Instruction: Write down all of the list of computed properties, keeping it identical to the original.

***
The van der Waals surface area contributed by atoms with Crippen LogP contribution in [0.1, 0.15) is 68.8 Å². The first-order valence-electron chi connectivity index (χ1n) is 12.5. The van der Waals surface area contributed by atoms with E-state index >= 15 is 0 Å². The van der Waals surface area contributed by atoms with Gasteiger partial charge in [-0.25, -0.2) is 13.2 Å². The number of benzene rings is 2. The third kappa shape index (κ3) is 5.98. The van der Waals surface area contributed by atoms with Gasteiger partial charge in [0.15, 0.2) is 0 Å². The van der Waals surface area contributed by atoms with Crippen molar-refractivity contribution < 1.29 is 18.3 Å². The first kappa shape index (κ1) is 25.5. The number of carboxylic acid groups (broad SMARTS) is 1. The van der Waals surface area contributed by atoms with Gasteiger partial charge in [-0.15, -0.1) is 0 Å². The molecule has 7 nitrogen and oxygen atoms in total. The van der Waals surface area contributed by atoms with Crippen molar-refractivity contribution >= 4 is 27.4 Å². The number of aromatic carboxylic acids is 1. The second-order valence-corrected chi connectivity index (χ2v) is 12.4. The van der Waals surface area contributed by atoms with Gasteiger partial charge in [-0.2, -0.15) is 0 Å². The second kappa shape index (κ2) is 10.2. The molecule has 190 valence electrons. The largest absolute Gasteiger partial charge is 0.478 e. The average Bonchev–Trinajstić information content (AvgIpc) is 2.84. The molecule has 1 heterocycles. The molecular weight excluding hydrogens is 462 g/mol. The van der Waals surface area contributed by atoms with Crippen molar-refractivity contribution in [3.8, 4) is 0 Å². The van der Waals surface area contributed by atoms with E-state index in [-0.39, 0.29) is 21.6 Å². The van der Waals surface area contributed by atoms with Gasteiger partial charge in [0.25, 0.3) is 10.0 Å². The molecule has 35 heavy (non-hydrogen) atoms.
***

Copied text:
The van der Waals surface area contributed by atoms with Crippen LogP contribution in [0.1, 0.15) is 68.8 Å². The first-order valence-electron chi connectivity index (χ1n) is 12.5. The van der Waals surface area contributed by atoms with E-state index >= 15 is 0 Å². The van der Waals surface area contributed by atoms with Gasteiger partial charge in [-0.25, -0.2) is 13.2 Å². The number of benzene rings is 2. The third kappa shape index (κ3) is 5.98. The van der Waals surface area contributed by atoms with Gasteiger partial charge in [0.15, 0.2) is 0 Å². The van der Waals surface area contributed by atoms with Crippen molar-refractivity contribution < 1.29 is 18.3 Å². The first kappa shape index (κ1) is 25.5. The number of carboxylic acid groups (broad SMARTS) is 1. The van der Waals surface area contributed by atoms with Gasteiger partial charge in [-0.15, -0.1) is 0 Å². The molecule has 7 nitrogen and oxygen atoms in total. The van der Waals surface area contributed by atoms with Crippen molar-refractivity contribution >= 4 is 27.4 Å². The number of aromatic carboxylic acids is 1. The second-order valence-corrected chi connectivity index (χ2v) is 12.4. The van der Waals surface area contributed by atoms with Gasteiger partial charge in [-0.2, -0.15) is 0 Å². The second kappa shape index (κ2) is 10.2. The molecule has 190 valence electrons. The largest absolute Gasteiger partial charge is 0.478 e. The average Bonchev–Trinajstić information content (AvgIpc) is 2.84. The molecule has 1 heterocycles. The molecular weight excluding hydrogens is 462 g/mol. The van der Waals surface area contributed by atoms with Crippen molar-refractivity contribution in [3.8, 4) is 0 Å². The van der Waals surface area contributed by atoms with E-state index in [-0.39, 0.29) is 21.6 Å². The van der Waals surface area contributed by atoms with Gasteiger partial charge in [0.25, 0.3) is 10.0 Å². The molecule has 35 heavy (non-hydrogen) atoms.